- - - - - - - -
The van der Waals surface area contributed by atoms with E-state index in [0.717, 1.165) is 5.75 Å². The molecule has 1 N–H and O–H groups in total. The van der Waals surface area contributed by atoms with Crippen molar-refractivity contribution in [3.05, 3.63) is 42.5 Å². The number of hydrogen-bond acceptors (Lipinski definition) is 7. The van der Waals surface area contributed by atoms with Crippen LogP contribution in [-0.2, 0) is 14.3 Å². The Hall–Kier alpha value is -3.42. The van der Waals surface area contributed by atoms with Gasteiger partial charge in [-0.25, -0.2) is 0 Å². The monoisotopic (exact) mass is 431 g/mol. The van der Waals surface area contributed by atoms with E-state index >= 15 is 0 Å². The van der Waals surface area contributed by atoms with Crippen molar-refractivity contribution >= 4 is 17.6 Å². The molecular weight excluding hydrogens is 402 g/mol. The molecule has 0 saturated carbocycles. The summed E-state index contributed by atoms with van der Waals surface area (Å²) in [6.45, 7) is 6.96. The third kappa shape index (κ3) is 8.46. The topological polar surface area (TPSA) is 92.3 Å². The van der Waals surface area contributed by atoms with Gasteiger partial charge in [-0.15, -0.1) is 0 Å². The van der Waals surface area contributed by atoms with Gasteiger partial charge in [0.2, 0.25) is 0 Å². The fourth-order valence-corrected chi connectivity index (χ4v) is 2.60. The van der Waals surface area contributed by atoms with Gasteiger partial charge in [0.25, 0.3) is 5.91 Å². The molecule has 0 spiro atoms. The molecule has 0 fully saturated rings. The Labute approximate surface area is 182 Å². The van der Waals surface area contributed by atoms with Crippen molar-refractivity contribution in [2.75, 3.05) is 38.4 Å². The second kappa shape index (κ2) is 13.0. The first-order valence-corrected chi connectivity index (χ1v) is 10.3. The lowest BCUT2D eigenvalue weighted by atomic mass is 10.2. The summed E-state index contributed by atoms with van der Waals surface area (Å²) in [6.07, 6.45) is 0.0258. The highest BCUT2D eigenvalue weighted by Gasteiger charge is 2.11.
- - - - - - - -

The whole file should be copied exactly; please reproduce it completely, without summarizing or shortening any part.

The van der Waals surface area contributed by atoms with E-state index in [0.717, 1.165) is 5.75 Å². The molecule has 1 N–H and O–H groups in total. The van der Waals surface area contributed by atoms with Crippen molar-refractivity contribution in [3.05, 3.63) is 42.5 Å². The number of hydrogen-bond acceptors (Lipinski definition) is 7. The van der Waals surface area contributed by atoms with Crippen LogP contribution in [-0.2, 0) is 14.3 Å². The Hall–Kier alpha value is -3.42. The van der Waals surface area contributed by atoms with Gasteiger partial charge in [-0.25, -0.2) is 0 Å². The monoisotopic (exact) mass is 431 g/mol. The van der Waals surface area contributed by atoms with E-state index >= 15 is 0 Å². The van der Waals surface area contributed by atoms with Crippen molar-refractivity contribution >= 4 is 17.6 Å². The molecular weight excluding hydrogens is 402 g/mol. The molecule has 0 saturated carbocycles. The summed E-state index contributed by atoms with van der Waals surface area (Å²) in [6.45, 7) is 6.96. The third kappa shape index (κ3) is 8.46. The topological polar surface area (TPSA) is 92.3 Å². The van der Waals surface area contributed by atoms with Gasteiger partial charge in [-0.15, -0.1) is 0 Å². The van der Waals surface area contributed by atoms with Gasteiger partial charge in [0.2, 0.25) is 0 Å². The fourth-order valence-corrected chi connectivity index (χ4v) is 2.60. The van der Waals surface area contributed by atoms with Gasteiger partial charge in [0.25, 0.3) is 5.91 Å². The molecule has 0 spiro atoms. The molecule has 0 fully saturated rings. The Labute approximate surface area is 182 Å². The van der Waals surface area contributed by atoms with Crippen molar-refractivity contribution in [2.75, 3.05) is 38.4 Å². The second kappa shape index (κ2) is 13.0. The first-order valence-corrected chi connectivity index (χ1v) is 10.3. The lowest BCUT2D eigenvalue weighted by atomic mass is 10.2. The summed E-state index contributed by atoms with van der Waals surface area (Å²) in [6.07, 6.45) is 0.0258. The highest BCUT2D eigenvalue weighted by Gasteiger charge is 2.11.